high_mu <- highbase_count_data_dt[rate_date < as.Date('2014-01-01'),
sum(conversion_count) / sum(month_count)];
high_K  <- 6000;

highbase_data_dt <- highbase_count_data_dt[rate_date >= as.Date('2014-01-01') &
rate_date <= as.Date('2014-06-30'), list(rate_date,
a = cumsum(conversion_count),
b = cumsum(month_count) - cumsum(conversion_count))];

highbase_newparams_dt <- highbase_data_dt[, list(rate_date,
new_a = (high_mu * high_K) + a,
new_b = ((1 - high_mu) * high_K) + b)];
highbase_plotdata_dt  <- highbase_newparams_dt[,
generate_beta_plot_data(new_a, new_b), by = rate_date];

highbase_plotdata_dt[, plotdate := format(rate_date, '%Y%m%d')];

highbase_plot <- qplot(theta, prob.dens,
data = highbase_plotdata_dt[theta >= 0.35 & theta <= 0.50],
geom = 'line', colour = plotdate,
xlab = expression(theta), ylab = 'Probability Density');

ggsave(highbase_plot, file = 'highbase_posterior.png',
width = 14, height = 10);

Okay, I admit it, I did not expect this! Despite all the noise in the time series, it looks like our Bayesian posterior shows a progression towards a higher $\mu$ value almost immediately. This is reassuring, as I expect a real-world problem to have data at least as messy as this data set, so I am now more confident that this approach could help detect a change.

# Real-World Issues

Time to take the training wheels off and go back to the original problem: We have data on the conversion of sales calls into actual sales, and on Jan 1, a new process was implemented internally to speed up responses to queries. It is expected that our conversion rate will improve, and we want to measure if this expectation is met, and if so, by how much?

It is most likely that such a change will be monitored in real-time, and with no realistic target for the new conversion rate beyond "better", so how do we deal with this?

Since we do know the exact date of the change, and we do have a prior distribution for $\theta$ that we consider reasonable, we can collect the new sales data each month and track the evolution of the posterior, seeing how much it changes.

But how do we measure this change in distribution?

After all, we would expect to see changes just from the random variation in the data, so how do we decide that the difference is large enough to know it is not just due to chance?

If this question seems familiar, it is probably because this is exactly why statistical tests were created, but I am reluctant to go that route. Statistical significance is an important idea, but is not always as useful as you might think4.

We could just use something like the Kolmogorov-Smirnoff test, or perhaps one of the many f-divergence measures, and those have their place, but right now, I want to develop some more intuition for this, so I am going to start simpler: measure the area of the intersection of the two distributions.

At this point, I am not sure if this metric meets the standard requirements of a 'distance measure' - things like the triangle inequality - but it has the benefit of being simple, intuitive and easy to calculate, so I will start with that.

In mathematical terms, if we have two distributions $P(x)$ and $Q(x)$, I propose calculating the value of

$$\int_0^1 min(P(x), Q(x)) dx.$$

A simple discretised version of this integral will work fine to calculate this value, and this is implemented via a function I have written common_area_metric(x, P, Q). Having looked at this value, it might be interesting to then compare it to the KS-value for the two distributions as well. Since both values involve areas under the probability distribution function, albeit in slightly different ways, it is likely they yield similar conclusions.

We will consider all of this in more detail in the next article of this series, but for now, I want to see how this value behaves after the change:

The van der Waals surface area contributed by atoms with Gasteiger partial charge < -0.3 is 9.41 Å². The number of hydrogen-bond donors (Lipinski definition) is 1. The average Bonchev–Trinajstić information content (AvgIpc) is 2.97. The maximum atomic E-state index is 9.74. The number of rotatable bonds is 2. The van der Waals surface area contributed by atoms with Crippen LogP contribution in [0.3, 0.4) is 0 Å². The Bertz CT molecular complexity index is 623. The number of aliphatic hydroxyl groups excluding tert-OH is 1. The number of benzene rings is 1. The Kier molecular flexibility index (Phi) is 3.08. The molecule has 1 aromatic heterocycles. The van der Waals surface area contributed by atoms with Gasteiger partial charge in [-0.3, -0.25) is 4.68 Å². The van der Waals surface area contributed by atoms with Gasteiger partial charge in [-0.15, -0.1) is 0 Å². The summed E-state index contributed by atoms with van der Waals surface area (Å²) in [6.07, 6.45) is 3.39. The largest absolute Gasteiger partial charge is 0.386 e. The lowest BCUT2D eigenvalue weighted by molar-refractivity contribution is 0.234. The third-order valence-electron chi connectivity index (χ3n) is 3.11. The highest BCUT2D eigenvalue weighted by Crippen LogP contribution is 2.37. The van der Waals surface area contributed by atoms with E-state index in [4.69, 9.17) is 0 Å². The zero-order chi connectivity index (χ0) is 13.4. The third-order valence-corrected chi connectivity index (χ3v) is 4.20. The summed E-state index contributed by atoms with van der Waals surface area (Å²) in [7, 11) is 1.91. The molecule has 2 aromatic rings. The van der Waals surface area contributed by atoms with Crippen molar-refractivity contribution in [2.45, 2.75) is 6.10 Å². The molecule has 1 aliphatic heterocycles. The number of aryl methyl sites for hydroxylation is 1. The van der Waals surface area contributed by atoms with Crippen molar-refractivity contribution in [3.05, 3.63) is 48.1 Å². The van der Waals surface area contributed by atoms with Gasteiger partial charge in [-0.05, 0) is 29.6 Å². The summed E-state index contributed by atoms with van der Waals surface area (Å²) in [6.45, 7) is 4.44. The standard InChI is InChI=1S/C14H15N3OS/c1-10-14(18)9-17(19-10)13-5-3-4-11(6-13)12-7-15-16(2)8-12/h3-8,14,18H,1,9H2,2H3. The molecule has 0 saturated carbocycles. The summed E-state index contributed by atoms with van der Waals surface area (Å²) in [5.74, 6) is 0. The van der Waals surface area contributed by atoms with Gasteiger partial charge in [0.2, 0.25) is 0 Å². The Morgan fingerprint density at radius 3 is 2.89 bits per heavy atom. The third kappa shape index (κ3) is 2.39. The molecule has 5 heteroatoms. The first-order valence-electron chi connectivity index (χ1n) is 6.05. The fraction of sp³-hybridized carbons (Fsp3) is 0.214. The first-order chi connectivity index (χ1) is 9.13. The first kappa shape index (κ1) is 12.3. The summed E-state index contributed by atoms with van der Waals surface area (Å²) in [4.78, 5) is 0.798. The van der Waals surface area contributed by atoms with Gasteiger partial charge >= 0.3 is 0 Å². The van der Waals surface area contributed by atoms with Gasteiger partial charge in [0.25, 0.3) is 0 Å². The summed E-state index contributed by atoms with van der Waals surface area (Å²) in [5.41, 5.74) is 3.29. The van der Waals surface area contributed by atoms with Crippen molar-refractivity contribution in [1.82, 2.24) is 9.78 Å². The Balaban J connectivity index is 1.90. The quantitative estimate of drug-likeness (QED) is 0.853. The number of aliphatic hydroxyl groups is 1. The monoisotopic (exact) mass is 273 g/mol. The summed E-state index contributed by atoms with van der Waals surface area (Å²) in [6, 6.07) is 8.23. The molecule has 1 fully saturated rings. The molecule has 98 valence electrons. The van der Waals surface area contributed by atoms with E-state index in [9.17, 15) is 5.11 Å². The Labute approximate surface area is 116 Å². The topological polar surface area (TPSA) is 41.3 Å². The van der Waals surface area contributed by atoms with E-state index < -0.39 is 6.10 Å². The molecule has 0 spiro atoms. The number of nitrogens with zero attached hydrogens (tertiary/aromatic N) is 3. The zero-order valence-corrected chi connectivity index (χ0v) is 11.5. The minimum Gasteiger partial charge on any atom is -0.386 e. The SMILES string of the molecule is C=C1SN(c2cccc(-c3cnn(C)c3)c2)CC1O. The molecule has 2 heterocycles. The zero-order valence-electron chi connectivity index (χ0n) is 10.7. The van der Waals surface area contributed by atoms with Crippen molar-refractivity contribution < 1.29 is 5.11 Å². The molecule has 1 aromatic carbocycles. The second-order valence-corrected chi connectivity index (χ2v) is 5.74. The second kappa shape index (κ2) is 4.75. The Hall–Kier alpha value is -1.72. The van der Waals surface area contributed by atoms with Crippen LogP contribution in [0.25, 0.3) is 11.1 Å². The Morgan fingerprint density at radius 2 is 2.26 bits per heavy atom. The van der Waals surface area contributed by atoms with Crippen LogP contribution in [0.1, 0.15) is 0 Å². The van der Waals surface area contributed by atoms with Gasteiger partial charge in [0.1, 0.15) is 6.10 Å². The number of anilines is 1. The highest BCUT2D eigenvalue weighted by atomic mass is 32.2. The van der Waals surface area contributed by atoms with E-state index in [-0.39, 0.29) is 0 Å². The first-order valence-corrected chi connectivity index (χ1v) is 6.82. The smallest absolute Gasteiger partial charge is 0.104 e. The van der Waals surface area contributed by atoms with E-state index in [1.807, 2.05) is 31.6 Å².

base_dens <- highbase_plotdata_dt[plotdate == "20140101", prob_dens];
highbase_commonarea_dt <- highbase_plotdata_dt[,
list(common_area = common_area_metric(theta, prob_dens, base_dens)),
by = rate_date];

### We set the limit for the y-axis to be above 1 as rounding
### could result in the value of the metric being slightly above that

commonarea_metric_plot <- qplot(rate_date, common_area,
data = highbase_commonarea_dt, geom = 'line',
ylim = c(0, 1.05), xlab = "Date", ylab = "Common Area");

ggsave(commonarea_metric_plot, file = 'commonarea_metric_plot.png',
width = 14, height = 10);

So, at a first glance at least, the common area beneath the curves seems to decrease as we get more data, so it is something we could consider.

# Summary

• First, we added more noise into our data, as our work in Part 1 was a little too clean for comfort - real life problems are typically much messier. We turned our underlying conversion rate into a stochastic variable and observed that the posterior distribution for $\theta$ still shows movement towards the new value.

• Second, having realised that using all the data available before the change may not be the right approach, we instead constructed a weaker prior and observed how the posterior changed. This resulted in much better behaviour

• Finally, we started thinking about how this problem would need to be dealt with in a real-life scenario, and started discussing how we might measure changes in the distribution of $\theta$.

In the next article we will investigate the behaviour of our measures of differences in distribution, developing some intuition for what kinds of time-dependent behaviours we could expect. That way, when we observe these behaviours in real-time, we will be much better equipped to interpret the results we are seeing.

1. If this notation reminds you of Kruschke's Doing Bayesian Data Analysis, that is not an accident. A book I highly recommend for getting your feet wet with Bayesian work.

2. It also tends to be highly task specific in terms of choices that are made, but I think it is a topic worth exploring all the same.

3. This does not mean that there is no target of course, but the born-skeptic in me senses that such targets are most likely born from a curious cocktail of smooth-salesman-speak and wishful thinking.

4. It is also a lot more technical and subtle than it first appears, and I want to give my poor brain a break.